(1) The Registrar, for the purposes of this Act, by notice on the official website must determine requirements for financial services providers that oblige them to pay due regard to the interests of their customers and treat them fairly.

Secondly, experience has shown that TCF - as a principle-based approach, is more inclined to incremental development through a process of give and take between stakeholders and the regulator, than the immediate implementation of strict guidelines. Such a principle-based approach allows the regulations to be sufficiently flexible to deal with unusual products and services, while at the same time not compromising the commitment to quality and adequate consumer protection. In contrast a static approach i.e legislation, runs the risk of being rapidly dated and inappropriate for products and services which are, like the financial services sector, constantly evolving. For this reason a principle-based approach is preferable on a theoretical level. However, this will be a small consolation for South African consumers as the TCF policies may not be sufficiently developed in time to provide for a higher standard of consumer protection when the CPA protections are removed.

This concern could be addressed by adopting the following paragraph:

6B (2) Up until [date], no provision of this Act must be interpreted so as to prevent a consumer from exercising any rights the consumer already had under the Consumer Protection Act 68 of 2008.

This insertion is in keeping with the provisions of the CPA relating to the concurrent application of legislation. In this regard section 2(9) provides that if there is an inconsistency between the CPA and another Act--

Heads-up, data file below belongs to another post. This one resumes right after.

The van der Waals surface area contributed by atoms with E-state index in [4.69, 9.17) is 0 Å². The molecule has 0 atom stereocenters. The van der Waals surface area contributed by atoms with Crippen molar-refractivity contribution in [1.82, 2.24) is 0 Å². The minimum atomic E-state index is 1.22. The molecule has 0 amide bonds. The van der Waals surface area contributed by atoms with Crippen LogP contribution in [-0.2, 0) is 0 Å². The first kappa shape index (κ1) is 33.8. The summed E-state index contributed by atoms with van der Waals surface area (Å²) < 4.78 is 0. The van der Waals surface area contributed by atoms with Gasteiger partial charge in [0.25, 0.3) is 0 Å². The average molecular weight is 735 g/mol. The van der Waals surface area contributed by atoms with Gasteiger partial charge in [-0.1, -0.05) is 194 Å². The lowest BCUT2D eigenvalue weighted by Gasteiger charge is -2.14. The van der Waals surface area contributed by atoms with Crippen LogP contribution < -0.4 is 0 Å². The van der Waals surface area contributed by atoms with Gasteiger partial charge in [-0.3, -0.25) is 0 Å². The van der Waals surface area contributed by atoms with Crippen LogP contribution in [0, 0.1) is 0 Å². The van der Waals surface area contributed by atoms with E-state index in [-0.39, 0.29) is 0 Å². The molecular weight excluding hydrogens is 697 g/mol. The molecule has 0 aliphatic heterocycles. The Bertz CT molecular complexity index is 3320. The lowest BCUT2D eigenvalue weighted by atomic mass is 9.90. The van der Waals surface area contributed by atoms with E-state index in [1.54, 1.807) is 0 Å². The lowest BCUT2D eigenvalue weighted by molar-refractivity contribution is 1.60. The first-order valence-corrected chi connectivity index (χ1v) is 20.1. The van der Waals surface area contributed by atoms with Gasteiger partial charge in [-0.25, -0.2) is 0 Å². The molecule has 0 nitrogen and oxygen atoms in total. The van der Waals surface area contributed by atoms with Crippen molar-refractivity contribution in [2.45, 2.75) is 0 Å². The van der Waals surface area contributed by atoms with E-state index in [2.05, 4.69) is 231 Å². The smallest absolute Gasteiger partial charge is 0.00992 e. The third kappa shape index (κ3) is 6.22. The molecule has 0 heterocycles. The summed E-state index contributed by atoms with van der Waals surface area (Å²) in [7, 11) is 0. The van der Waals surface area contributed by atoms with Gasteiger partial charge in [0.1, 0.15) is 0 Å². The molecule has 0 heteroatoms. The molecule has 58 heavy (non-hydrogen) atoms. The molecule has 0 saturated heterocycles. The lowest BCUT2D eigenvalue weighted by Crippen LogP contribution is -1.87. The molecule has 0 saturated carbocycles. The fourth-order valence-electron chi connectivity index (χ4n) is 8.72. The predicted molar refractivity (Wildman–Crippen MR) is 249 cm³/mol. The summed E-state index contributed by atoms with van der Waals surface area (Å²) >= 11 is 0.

(a) the provisions of both Acts apply concurrently, to the extent that it is possible to apply and comply with one of the inconsistent provisions without contravening the second; and (b) to the extent that paragraph (a) cannot apply, the provision that extends the greater protection to a consumer prevails over the alternative provision.

There are concerns arising from the concurrent jurisdiction between the various ombuds in the financial industries to which the Bill applies, i.e the FSB and the National Consumer Commission (the NCC). The CPA also contains provisions aimed at addressing that contingency. First, any regulated industry can apply for an exemption from all or part of the Act in terms of s 5(3). The banking, collective investment schemes, pension fund and security services industries have in fact all made use of this section already. A second option would be to conclude an agreement with the NCC in terms of 97(2) to ‘co-ordinate and harmonize the exercise of jurisdiction over consumer matters within the relevant industry’.

In light of these measures in the CPA, it seems unnecessary to deprive consumers of their rights. The CPA should remain in force until such time as the FAIS Act is amended and TCF is implemented. Only at this point will it be appropriate to consider the exemption of the financial services industries from the operation of the CPA.

Warren obtained his B Juris and LLB at the University of Port Elizabeth and his LLM at the University of Cape Town. Warren has lived in UK for the last 8 years where was admitted as a Solicitor of the Supreme Court of England and Wales and obtained an Investment Management Certificate from the CFA Society of the UK. In the UK he worked for the Financial Services Authority where he specialised in the regulation of Asset Management firms and Banks before joining Kinetic Partners LLP in 2008, one of the leading Asset Management consultancies in London. Warren is a member of the FAIS committee of the Compliance Institute of South Africa and currently advises clients on various aspects of the financial services sector in South Africa and Europe where he can bring his considerable international experience to bear.